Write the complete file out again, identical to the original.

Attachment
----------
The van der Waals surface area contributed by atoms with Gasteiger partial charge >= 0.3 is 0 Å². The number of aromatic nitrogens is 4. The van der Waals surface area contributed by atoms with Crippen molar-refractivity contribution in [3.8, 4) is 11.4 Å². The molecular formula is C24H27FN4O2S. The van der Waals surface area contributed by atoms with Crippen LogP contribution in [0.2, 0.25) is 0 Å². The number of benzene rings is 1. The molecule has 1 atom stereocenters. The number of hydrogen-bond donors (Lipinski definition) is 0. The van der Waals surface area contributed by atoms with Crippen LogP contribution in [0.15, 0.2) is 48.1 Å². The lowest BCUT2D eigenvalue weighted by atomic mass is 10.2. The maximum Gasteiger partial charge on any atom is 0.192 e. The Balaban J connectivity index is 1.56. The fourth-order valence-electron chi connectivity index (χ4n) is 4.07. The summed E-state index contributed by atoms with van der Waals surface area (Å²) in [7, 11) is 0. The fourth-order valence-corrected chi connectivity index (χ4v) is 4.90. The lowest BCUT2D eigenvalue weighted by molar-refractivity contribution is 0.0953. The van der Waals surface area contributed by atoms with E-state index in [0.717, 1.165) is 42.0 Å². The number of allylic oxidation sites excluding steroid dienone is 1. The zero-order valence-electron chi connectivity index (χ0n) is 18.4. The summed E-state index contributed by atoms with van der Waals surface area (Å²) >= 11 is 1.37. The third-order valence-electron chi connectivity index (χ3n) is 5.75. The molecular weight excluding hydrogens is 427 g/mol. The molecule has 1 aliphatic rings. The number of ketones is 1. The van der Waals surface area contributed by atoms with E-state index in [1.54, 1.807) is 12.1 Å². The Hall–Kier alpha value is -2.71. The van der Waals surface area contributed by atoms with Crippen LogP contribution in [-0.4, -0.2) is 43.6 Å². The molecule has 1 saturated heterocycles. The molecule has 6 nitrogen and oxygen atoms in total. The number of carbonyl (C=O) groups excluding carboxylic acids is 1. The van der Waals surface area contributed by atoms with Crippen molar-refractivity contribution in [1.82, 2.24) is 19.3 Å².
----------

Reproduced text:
The van der Waals surface area contributed by atoms with Gasteiger partial charge >= 0.3 is 0 Å². The number of aromatic nitrogens is 4. The van der Waals surface area contributed by atoms with Crippen molar-refractivity contribution in [3.8, 4) is 11.4 Å². The molecular formula is C24H27FN4O2S. The van der Waals surface area contributed by atoms with Crippen LogP contribution in [0.2, 0.25) is 0 Å². The number of benzene rings is 1. The molecule has 1 atom stereocenters. The number of hydrogen-bond donors (Lipinski definition) is 0. The van der Waals surface area contributed by atoms with Crippen LogP contribution in [0.15, 0.2) is 48.1 Å². The lowest BCUT2D eigenvalue weighted by atomic mass is 10.2. The maximum Gasteiger partial charge on any atom is 0.192 e. The Balaban J connectivity index is 1.56. The fourth-order valence-electron chi connectivity index (χ4n) is 4.07. The summed E-state index contributed by atoms with van der Waals surface area (Å²) in [7, 11) is 0. The fourth-order valence-corrected chi connectivity index (χ4v) is 4.90. The lowest BCUT2D eigenvalue weighted by molar-refractivity contribution is 0.0953. The van der Waals surface area contributed by atoms with E-state index in [0.717, 1.165) is 42.0 Å². The number of allylic oxidation sites excluding steroid dienone is 1. The zero-order valence-electron chi connectivity index (χ0n) is 18.4. The summed E-state index contributed by atoms with van der Waals surface area (Å²) >= 11 is 1.37. The third-order valence-electron chi connectivity index (χ3n) is 5.75. The molecular weight excluding hydrogens is 427 g/mol. The molecule has 1 aliphatic rings. The number of ketones is 1. The van der Waals surface area contributed by atoms with E-state index in [1.54, 1.807) is 12.1 Å². The Hall–Kier alpha value is -2.71. The van der Waals surface area contributed by atoms with Crippen LogP contribution in [-0.4, -0.2) is 43.6 Å². The molecule has 1 saturated heterocycles. The molecule has 6 nitrogen and oxygen atoms in total. The number of carbonyl (C=O) groups excluding carboxylic acids is 1. The van der Waals surface area contributed by atoms with Crippen molar-refractivity contribution in [1.82, 2.24) is 19.3 Å².